The album’s second half starts out Missy’s trademark sly sexuality over a smooth beat, and let’s just be frank about it – her “Toyz” are devices for masturbation. Only Missy Elliott can get away with a singing to a beat so pop that radio DJ’s could easily slip this deceptively raunchy song into the mix with Justin Timberlake and Kelly Clarkson. “Let it Bump” is a more traditional hip-hop song from Missy and Timbaland though. It’s also both a statement and a problem. While Timmy’s continued insistance on sonic minimalism is a refreshing statement in a world of over-produced mayhem, it’s not necessarily what Missy fans would expect from him production-wise. Those used to the sound shock of hits like “I Can’t Stop the Rain,” “She’s a Bitch” and “Work It” may by this point in the album feel dissapointed at the lack of quirky yet funky jams he’s always been known for.
“Pump it Up” featuring Nelly is as close as it gets for Timbaland. The beat twangs like a snare drum tightened too much, with a mic shoved as close to the head as possible. The result is not unlike leaving change on a glass table when you crank the speaker up to 10, and listening to everything rattle. While it’s still a scaled back approach to beat-making, it has that innovative sound one would expect from Tim, the kind of thing one doesn’t hear on the radio until he’s done it first and other producers copycat it.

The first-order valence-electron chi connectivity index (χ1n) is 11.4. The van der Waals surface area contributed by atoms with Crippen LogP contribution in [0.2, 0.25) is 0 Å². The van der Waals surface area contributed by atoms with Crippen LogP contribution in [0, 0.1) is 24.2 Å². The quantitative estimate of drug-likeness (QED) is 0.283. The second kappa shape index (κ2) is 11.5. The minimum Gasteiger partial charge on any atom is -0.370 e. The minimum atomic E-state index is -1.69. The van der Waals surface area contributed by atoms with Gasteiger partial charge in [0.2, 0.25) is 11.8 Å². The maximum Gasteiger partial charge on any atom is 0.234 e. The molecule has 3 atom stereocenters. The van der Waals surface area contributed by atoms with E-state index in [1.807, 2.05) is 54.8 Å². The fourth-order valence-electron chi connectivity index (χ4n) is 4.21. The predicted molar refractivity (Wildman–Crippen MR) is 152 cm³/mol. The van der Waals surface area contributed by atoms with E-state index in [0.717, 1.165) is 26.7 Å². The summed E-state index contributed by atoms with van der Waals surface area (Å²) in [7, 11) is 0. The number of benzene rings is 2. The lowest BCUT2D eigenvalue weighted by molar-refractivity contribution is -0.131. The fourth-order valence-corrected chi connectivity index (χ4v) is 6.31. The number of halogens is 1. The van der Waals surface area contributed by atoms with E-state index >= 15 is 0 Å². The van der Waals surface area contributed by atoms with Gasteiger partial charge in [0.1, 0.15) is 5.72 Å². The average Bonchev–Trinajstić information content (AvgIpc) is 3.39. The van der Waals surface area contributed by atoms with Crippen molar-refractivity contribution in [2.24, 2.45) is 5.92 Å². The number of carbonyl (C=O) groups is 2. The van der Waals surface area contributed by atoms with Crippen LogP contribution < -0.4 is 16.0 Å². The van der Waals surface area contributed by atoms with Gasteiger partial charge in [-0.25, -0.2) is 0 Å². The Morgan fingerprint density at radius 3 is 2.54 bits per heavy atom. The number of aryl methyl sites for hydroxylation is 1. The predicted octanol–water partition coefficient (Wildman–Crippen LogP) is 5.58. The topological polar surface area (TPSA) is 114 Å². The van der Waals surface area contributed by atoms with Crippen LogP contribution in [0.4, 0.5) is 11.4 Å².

“It’s Real” is another self-produced Missy track for her to croon an R&B melody over; and while hip-hop fans might generally prefer her punchy raps to her diva stylings this one will not cause the listener to hit skip. In fact, the only downside of the track is that at two minutes and fifty seconds, it’s just too short. “Let Me Fix My Weave” is a traditional Timbaland sound, meaning it’s not stripped down, but it will echo previous works he’s done for Missy and Bubba Sparxxx among others. It’s definitely got the fresh for Missy to rap to though:
“I met a guy named Tommy, very charming
He was on me like cheese be on maca-raw-ni
His game real tight, makin me so hawny
Fine enough for us to fuck to be his baby mommy
He really don’t know me so I moves in slowly
Brush up and let him hold me, let me spit some bolog-ny
Baby you can call me if you go down on me
But you got to back up off me wearin Cubic Zircon-y”
The album wraps up with another old school style track, with Tim providing another unenhanced beat while Missy does her best K-Solo style on “Spelling Bee” with a flow tight as H-E-double-L. Then comes the self-produced “I’m Not Perfect” featuring the Clark Sisters, and an “Outro” to match the “Intro” with Mary J. Blige again playing a guest role. On the whole, while it’s always great to hear from Missy and Timbaland and “This Is Not a Test” is no exception, it’s truly the first time a Missy release has seemed to be somewhat mediocre. It’s a shocking thing to say, but both Missy and Timmy seem to have left their A-Game at home. While it’s good enough to satisfy long-time fans of either one’s style, the t’cha must reluctantly conclude this essay is only good enough to warrant a B.